What China’s lift on zero-Covid means for Webb’s sizable Chinese population


Nancy Lin ('23)

Standing in his dorm, Alamo, Daniel Hu (‘23) grins while holding up his American passport. A Shanghai native, Daniel has not been home since August 7th, 2021, which is also the last date he saw his dad and grandparents who live in China. This is due to the zero-Covid policy in China that has barred foreigners from entering China for the past two years without long quarantine requirements. Upon learning about the callback of China’s zero-Covid policy, Daniel booked a ticket back home for spring break, ecstatic to finally be able to use his passport.

It has become the norm for many of Webb’s Chinese international students to not see their families for over a year. The announcement that students would be able to depart early to China and return late for winter break sparked immense excitement and relief. Over the break, many were able to reunite with loved ones and feel a sense of home after months abroad.  

“I spent most of my time with my family because I haven’t seen them for two years,” said Season Li (‘23), from Beijing. “The day that we learned we no longer had to scan our green codes when entering malls and stores, I felt really relieved. Although some stores were still closed because some people hadn’t returned to business, it was still nice to go out without restrictions.” 

The “green code” Season speaks of is part of the WeChat Health Code system — a mandatory practice for all Chinese citizens to show a green code on their WeChat app to security before entering public spaces, demonstrating their COVID negative status.  

After three years of city-wide lockdowns, mass testings, and border restrictions, the Chinese government finally lifted their intense zero-Covid policies on December 7th, 2022. This comes after nationwide protests led by citizens jaded by continuous control, yearning for a life of normalcy living under a virus that has been embedded into the status quo since 2020.  

“Personally, [the restrictions] impacted my parents’ businesses a lot,” said Eric Zhu (‘25), a Shenzhen native. “They work in the hotel industry which has been impacted by COVID a lot. The really strict policies limited people to travel and the hotel industry was facing a big challenge. Now, that the restrictions are loosening, maybe it’s going to be better for the economy.” 

Perhaps these severe economic repercussions contributed to the Chinese government’s new, more lenient COVID restrictions. Now, citizens are allowed to quarantine at home upon testing positive (as opposed centralized hospital quarantine), travel across cities and provinces with Chinese New Year approaching, forgo obligatory testing, and pharmacies are now permitted to sell cold and flu medicine.  

With the removal of lockdown comes the virus’ rapid spread, hitting major cities like Beijing the hardest. While China’s official statistics report only seven deaths caused by COVID two weeks after the lift, the people see a different picture.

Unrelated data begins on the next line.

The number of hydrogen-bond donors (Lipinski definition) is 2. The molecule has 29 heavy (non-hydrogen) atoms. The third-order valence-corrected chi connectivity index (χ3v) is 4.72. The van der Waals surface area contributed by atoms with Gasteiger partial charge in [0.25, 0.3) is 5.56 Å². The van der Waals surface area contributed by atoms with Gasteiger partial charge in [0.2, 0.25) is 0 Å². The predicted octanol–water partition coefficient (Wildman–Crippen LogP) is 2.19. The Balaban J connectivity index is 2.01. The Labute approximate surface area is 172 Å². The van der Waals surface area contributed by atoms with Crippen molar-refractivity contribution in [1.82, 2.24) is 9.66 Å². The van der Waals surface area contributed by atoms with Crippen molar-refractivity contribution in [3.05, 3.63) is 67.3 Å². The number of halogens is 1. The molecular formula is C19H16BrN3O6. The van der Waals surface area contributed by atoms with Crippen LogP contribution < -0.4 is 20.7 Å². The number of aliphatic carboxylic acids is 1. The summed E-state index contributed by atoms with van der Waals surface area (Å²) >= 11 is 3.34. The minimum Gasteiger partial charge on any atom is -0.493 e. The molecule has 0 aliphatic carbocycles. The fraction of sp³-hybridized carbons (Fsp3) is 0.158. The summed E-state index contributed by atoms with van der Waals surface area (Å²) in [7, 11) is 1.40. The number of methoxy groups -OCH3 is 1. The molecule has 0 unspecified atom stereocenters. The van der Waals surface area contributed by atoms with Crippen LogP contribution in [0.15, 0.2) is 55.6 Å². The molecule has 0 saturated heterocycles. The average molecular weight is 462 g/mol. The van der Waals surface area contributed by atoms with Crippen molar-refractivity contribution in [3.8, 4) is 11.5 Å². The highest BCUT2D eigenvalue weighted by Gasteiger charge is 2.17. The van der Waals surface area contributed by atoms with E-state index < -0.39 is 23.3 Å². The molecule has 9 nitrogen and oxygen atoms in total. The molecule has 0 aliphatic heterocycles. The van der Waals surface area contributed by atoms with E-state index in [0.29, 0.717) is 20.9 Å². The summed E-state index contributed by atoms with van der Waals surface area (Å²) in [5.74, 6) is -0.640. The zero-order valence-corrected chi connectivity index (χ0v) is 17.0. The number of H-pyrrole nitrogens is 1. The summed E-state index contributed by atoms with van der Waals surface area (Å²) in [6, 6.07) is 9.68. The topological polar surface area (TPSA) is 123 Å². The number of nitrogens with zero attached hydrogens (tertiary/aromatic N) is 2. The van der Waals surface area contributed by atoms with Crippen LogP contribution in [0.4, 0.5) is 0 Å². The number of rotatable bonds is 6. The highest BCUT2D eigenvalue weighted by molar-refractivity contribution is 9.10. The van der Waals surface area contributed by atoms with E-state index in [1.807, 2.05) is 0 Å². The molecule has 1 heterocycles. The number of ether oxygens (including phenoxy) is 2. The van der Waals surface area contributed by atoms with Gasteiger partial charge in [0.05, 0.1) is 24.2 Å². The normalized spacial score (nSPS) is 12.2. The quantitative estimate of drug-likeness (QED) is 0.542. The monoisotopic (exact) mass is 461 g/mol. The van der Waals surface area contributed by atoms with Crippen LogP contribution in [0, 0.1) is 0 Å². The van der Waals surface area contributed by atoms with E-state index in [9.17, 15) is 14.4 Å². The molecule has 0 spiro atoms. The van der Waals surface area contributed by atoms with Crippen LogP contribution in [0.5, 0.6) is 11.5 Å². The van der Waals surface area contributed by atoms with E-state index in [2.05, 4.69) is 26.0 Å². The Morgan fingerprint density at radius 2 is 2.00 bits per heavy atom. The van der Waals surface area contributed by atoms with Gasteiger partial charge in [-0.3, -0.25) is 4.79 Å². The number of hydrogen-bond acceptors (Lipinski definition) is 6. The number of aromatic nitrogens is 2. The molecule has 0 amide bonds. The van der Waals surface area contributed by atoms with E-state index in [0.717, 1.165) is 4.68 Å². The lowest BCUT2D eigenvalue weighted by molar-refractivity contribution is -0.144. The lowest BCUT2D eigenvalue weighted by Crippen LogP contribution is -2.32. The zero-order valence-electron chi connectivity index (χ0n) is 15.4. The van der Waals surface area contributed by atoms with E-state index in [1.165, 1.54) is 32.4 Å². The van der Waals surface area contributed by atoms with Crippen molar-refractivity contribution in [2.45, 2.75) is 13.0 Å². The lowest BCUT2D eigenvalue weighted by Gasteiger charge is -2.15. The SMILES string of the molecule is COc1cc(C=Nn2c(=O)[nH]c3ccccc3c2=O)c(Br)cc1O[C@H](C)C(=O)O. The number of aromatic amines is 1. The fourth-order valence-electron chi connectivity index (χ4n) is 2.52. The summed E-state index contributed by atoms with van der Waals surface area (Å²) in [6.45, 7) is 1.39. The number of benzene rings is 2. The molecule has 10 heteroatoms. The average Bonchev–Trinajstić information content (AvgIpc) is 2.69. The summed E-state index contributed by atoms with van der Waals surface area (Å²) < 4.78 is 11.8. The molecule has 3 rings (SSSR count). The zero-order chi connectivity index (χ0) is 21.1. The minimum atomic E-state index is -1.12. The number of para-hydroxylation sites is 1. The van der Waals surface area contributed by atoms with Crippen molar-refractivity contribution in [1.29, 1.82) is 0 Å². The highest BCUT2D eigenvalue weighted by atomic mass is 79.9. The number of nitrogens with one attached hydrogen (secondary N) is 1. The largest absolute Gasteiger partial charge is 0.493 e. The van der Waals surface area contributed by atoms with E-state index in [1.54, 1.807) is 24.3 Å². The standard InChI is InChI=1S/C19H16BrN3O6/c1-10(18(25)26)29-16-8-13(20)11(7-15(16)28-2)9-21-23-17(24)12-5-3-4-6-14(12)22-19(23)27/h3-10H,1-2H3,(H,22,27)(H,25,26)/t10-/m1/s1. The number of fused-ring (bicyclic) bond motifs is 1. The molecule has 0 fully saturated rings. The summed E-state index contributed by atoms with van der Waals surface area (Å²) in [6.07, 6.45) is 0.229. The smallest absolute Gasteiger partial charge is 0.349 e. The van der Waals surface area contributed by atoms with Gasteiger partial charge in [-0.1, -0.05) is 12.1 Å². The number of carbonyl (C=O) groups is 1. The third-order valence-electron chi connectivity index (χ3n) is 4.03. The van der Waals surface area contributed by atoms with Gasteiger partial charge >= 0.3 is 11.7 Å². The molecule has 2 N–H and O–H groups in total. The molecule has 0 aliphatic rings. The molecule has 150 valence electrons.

In interviews with Western media, citizens claim that hospital morgues and crematories are overflowing with dead bodies. The reason behind their surprisingly low-death reports are due to the fact that only China’s report of deaths only include those caused by pneumonia or respiratory failure as a result of COVID. Not counted in the death toll are patients who passed from worsened underlying conditions inflicted by COVID or other non-respiratory system failures.  

“I know some families that are affected,” said Ender Liu (‘25), a boarder from Shenzhen. “I know that they need to take care of old people more. Sometimes to prevent COVID-related symptoms and infections they have to live apart and the groups with high exposure have to live alone.”  

More recent reports reflect a stark picture of COVID’s impact on certain areas in China. On December 25th, a Zhejiang province official estimated that there were one million new cases every day. In the East, a health minister reported a daily increase of half a million. The northwestern city of Yulin released models evaluating that more than a third of the city had been infected. With climbing rates of contagion, citizens have rushed to pharmacies, eager to purchase medicine to treat an impending infection.  

Despite the chaos back home, Webb’s international students from China have begun to consider their return for spring break. For many, this would be their first time home in over a year. For some, this would also be their first time seeing their parents after months apart.  

“For spring break, I was supposed to maybe stay with a host family or find a camp or something,” Eric said. “But now, I already booked the tickets for home because there is no quarantine.” 

Moving forward, students will continue to face a world of uncertainty as China navigates a post-zero-Covid world. Although some challenges have already arisen, one being that the United States, among other countries, are now requiring negative COVID-19 tests for travelers arriving from China, one thing is for certain: many students will finally be able to reunite with family and experience home — the unrestricted version.